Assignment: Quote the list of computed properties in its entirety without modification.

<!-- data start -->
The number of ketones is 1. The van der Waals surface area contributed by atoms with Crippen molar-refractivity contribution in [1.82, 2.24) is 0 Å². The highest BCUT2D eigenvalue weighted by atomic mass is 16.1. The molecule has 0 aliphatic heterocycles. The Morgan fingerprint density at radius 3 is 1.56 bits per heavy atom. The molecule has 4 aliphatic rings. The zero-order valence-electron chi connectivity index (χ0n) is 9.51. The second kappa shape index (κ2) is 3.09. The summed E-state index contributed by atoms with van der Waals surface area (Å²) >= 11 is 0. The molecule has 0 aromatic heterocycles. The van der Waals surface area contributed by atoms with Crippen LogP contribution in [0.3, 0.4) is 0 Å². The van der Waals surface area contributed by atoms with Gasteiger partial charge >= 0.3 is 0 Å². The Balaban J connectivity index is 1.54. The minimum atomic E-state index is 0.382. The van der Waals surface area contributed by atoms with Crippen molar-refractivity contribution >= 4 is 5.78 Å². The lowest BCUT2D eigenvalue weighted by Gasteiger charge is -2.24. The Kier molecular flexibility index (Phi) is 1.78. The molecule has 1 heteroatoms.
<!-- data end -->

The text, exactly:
The number of ketones is 1. The van der Waals surface area contributed by atoms with Crippen molar-refractivity contribution in [1.82, 2.24) is 0 Å². The highest BCUT2D eigenvalue weighted by atomic mass is 16.1. The molecule has 0 aliphatic heterocycles. The Morgan fingerprint density at radius 3 is 1.56 bits per heavy atom. The molecule has 4 aliphatic rings. The zero-order valence-electron chi connectivity index (χ0n) is 9.51. The second kappa shape index (κ2) is 3.09. The summed E-state index contributed by atoms with van der Waals surface area (Å²) >= 11 is 0. The molecule has 0 aromatic heterocycles. The van der Waals surface area contributed by atoms with Crippen LogP contribution in [0.3, 0.4) is 0 Å². The van der Waals surface area contributed by atoms with Gasteiger partial charge >= 0.3 is 0 Å². The Balaban J connectivity index is 1.54. The minimum atomic E-state index is 0.382. The van der Waals surface area contributed by atoms with Crippen molar-refractivity contribution >= 4 is 5.78 Å². The lowest BCUT2D eigenvalue weighted by Gasteiger charge is -2.24. The Kier molecular flexibility index (Phi) is 1.78. The molecule has 1 heteroatoms.